Keeping the family business on the road through the peaks and troughs of economic cycles isn’t easy, but MD Rob Bartup takes everything in his stride and has resilience written all over him.
The business was started as Bartups of Brighton by his grandfather in 1923. His father came into the business after being in the RAF and having ended up in a PoW camp in the Middle East in 1944. Coming home aged just 26, he was dispatched to manage the ‘Hereford office’, which then had just one van. He remained working at GB Liners until he passed away in 1995. Rob has always worked in the business, although he was tempted by a several job offers in accountancy after finishing University and has one regret – that he might have preferred taking up the law as a profession
Rob took over the Hereford office in 1975, when the team had grown to about 15 and there were half a dozen removal vans in two locations – Hereford and Brighton. Today their dedicated staff operate a fleet of 90 vehicles from 11 UK offices. The network has grown by acquisition of smaller businesses – not always at opportune moments – and frequently when tough competition had drawn smaller competitors into serious cashflow difficulties. The sites at Bristol and Cheltenham were the first to be taken over when the owners went bust, their Hereford site merged into GB Liners Hereford. Leeds was another smaller, 2 van business which was acquired next; then came Manchester, ‘a difficult’ start up’ according to Rob. A warehouse storage site in Cirencester was later bought and a branch established. Loughborough and Edinburgh followed, then a business in St Helens which was merged into the Manchester office. Aberdeen was bought at the height of the North Sea oil and gas boon, only to present problems in 2007/08 as the oil price crashed. The last acquisition was of a sales office in Paris, to help manage growing demand for intercontinental business. Rob denies there is an overall ‘grand plan’ however is currently on the lookout for strategically placed acquisitions in the Northeast, East or South.
Rob appreciates the role of Mark Smith at Lloyds Bank in these considerable number of property acquisitions. Some have had complex compliance requirements; others have gone through in a remarkably smooth and speedy manner. What’s been valuable is knowing at an early stage whether the interest shown by GB Liners would be likely to lead to a successful purchase, and a great deal of time, effort and energy hasn’t been expended on those unlikely to fly. Mark has given sage advice and has an ability to explain in simple language the intricacies of some of the things GB Liners have tried to do.
The housing market and the removals business follows what Rob refers to as the ‘the economic cycle magnified many times over’. There are times when house sales are buoyant, and their existing staff and removal vans literally cannot cope with the high volume of consumer demand. At times of economic downturn, the opposite happens. “2008-09 was the worst” says Rob, “when nothing was happening”. He also recalls recessions in 1979 – 81, the introduction of the 3-day week and describes 1988-1992 as ‘extremely horrible.’ The business has always had to stash the cash at peak capacity and then watch it pour out in the downturns when the few business opportunities available get drawn into ‘silly price’ competition.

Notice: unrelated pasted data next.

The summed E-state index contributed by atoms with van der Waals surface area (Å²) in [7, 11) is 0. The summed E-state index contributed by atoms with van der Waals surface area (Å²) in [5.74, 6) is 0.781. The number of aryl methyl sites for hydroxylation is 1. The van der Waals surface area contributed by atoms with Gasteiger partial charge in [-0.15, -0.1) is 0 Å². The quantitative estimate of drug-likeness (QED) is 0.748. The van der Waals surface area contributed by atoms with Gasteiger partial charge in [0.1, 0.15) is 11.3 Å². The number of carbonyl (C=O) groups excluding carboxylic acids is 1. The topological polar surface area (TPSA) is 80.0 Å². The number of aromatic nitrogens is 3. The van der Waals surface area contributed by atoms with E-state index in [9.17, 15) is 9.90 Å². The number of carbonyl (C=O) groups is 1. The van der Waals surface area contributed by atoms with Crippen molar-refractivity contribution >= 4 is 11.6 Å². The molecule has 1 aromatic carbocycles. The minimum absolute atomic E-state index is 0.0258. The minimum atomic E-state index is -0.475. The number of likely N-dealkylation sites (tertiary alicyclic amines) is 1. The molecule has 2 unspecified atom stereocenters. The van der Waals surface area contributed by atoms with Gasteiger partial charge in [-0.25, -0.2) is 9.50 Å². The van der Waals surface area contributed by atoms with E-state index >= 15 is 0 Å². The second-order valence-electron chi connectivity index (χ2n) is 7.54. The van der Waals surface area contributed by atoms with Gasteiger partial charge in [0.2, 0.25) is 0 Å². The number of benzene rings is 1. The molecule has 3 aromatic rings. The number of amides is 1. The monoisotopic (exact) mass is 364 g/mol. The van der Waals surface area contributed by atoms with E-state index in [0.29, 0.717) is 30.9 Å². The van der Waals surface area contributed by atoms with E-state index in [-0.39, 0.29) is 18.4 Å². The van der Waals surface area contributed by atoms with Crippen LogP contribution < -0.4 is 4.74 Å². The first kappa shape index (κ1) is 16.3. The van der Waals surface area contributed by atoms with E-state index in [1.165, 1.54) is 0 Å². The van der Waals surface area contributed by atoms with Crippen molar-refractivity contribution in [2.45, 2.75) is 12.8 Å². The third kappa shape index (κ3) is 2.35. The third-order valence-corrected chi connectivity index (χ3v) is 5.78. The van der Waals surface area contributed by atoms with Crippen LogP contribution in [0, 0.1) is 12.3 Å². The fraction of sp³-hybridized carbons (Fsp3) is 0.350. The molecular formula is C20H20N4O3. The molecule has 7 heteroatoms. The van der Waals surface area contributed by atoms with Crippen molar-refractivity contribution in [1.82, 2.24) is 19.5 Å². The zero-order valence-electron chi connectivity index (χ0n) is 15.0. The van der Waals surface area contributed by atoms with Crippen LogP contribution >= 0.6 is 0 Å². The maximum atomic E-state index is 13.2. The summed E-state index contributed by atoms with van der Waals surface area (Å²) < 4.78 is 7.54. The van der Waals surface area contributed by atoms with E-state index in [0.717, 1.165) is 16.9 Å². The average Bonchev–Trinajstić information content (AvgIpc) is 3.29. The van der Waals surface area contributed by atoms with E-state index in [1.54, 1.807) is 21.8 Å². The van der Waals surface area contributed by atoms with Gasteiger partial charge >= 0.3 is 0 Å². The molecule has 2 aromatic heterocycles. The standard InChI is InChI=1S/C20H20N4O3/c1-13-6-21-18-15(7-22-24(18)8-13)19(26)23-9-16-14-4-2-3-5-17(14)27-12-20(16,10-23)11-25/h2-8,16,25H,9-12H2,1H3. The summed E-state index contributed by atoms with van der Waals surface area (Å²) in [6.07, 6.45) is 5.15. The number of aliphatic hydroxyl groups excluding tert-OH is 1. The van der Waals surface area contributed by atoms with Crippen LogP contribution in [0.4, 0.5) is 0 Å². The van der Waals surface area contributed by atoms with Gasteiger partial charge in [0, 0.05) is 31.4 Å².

The challenge of new regulation changes and politics is never far away. The imminent introduction of Clean Air Zones around the country will have a severe impact. GB Liners managed the introduction of London’s’ Congestion zone by moving the vehicles around between offices, with newer models that complied with changing regulation on diesel engines used there. In the very near future, new zones could potentially be introduced in Bristol, Edinburgh, Aberdeen, Birmingham and Leeds. Rob predicts that Manchester will introduce restrictions. This makes life difficult for a business that has a vehicle lifecycle of 15 years, as they’ll either have to be replaced early (and the old ones cannot be sold off as their residual value will be lowered) or customers will have pay a surcharge of about £100 per day if it involves a congestion zone.
Currently GB Liners has about one third of its business coming from moves across Europe, so Brexit could have a huge impact on the business. The scale of the challenge getting goods moved through the channel ports is huge, with the number of staff at customs agents reduced from a pre single market peak of 3,000 to around 150 people today in just five agencies. This could potentially mean each person having to process 12,000 consignments per day! Rob explained that even the planned ‘Simplified Transit Procedure’ wasn’t finalised yet and would require paperwork to be processed both before and after the movement of the removal vans. Without advance notice of what would be required it’s difficult for the business managers to put Brexit plans in place.
GB Liners have adapted to every change in the past and will, no doubt be equally successful in the future, whatever the economic and political climate. Over the years, the managers and teams have pulled together to share ideas and solutions and Rob is very proud of his staff who have stayed with the firm through thick and thin. GB Liners takes pride in their excellent service delivered by very dedicated people. “One thing I’ve learned, says Rob, “is that the cost of putting something right is unbearable, so we work very hard at making sure things are right first time. The reputation of the company for their high-quality service is our most important asset”.